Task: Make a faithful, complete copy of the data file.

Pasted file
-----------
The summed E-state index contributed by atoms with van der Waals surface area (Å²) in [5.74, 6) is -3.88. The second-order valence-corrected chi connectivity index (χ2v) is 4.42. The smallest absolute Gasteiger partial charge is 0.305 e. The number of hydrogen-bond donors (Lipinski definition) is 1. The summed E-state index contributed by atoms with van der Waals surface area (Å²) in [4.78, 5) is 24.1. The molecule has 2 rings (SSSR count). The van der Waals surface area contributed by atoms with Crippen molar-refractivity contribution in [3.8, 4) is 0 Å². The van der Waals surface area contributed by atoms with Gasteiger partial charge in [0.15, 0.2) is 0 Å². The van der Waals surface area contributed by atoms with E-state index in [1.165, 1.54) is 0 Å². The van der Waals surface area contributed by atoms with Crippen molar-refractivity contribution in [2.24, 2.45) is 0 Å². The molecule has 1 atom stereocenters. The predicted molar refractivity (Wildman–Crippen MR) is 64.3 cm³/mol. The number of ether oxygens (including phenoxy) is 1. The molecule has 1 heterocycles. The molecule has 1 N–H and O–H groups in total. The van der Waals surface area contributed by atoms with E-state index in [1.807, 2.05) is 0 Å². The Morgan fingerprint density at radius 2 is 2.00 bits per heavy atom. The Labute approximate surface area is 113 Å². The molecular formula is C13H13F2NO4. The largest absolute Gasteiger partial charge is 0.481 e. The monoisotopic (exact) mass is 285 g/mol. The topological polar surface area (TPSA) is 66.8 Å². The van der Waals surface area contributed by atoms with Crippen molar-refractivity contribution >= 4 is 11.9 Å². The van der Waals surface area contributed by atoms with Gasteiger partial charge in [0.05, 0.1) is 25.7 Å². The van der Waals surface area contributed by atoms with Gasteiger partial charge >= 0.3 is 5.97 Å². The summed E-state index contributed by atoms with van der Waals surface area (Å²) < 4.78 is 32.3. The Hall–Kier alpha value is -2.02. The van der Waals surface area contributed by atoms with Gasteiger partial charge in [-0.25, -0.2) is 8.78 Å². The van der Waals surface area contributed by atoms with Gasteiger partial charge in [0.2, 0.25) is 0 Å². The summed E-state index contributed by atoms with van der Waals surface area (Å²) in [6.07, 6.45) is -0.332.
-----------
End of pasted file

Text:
The summed E-state index contributed by atoms with van der Waals surface area (Å²) in [5.74, 6) is -3.88. The second-order valence-corrected chi connectivity index (χ2v) is 4.42. The smallest absolute Gasteiger partial charge is 0.305 e. The number of hydrogen-bond donors (Lipinski definition) is 1. The summed E-state index contributed by atoms with van der Waals surface area (Å²) in [4.78, 5) is 24.1. The molecule has 2 rings (SSSR count). The van der Waals surface area contributed by atoms with Crippen molar-refractivity contribution in [3.8, 4) is 0 Å². The van der Waals surface area contributed by atoms with Gasteiger partial charge in [0.15, 0.2) is 0 Å². The van der Waals surface area contributed by atoms with E-state index in [1.165, 1.54) is 0 Å². The van der Waals surface area contributed by atoms with Crippen molar-refractivity contribution in [2.24, 2.45) is 0 Å². The molecule has 1 atom stereocenters. The predicted molar refractivity (Wildman–Crippen MR) is 64.3 cm³/mol. The number of ether oxygens (including phenoxy) is 1. The molecule has 1 heterocycles. The molecule has 1 N–H and O–H groups in total. The van der Waals surface area contributed by atoms with E-state index in [1.807, 2.05) is 0 Å². The Morgan fingerprint density at radius 2 is 2.00 bits per heavy atom. The Labute approximate surface area is 113 Å². The molecular formula is C13H13F2NO4. The largest absolute Gasteiger partial charge is 0.481 e. The monoisotopic (exact) mass is 285 g/mol. The topological polar surface area (TPSA) is 66.8 Å². The van der Waals surface area contributed by atoms with Crippen molar-refractivity contribution >= 4 is 11.9 Å². The van der Waals surface area contributed by atoms with Gasteiger partial charge in [0.05, 0.1) is 25.7 Å². The van der Waals surface area contributed by atoms with Gasteiger partial charge >= 0.3 is 5.97 Å². The summed E-state index contributed by atoms with van der Waals surface area (Å²) < 4.78 is 32.3. The Hall–Kier alpha value is -2.02. The van der Waals surface area contributed by atoms with Gasteiger partial charge in [-0.25, -0.2) is 8.78 Å². The van der Waals surface area contributed by atoms with Gasteiger partial charge in [0.2, 0.25) is 0 Å². The summed E-state index contributed by atoms with van der Waals surface area (Å²) in [6.07, 6.45) is -0.332.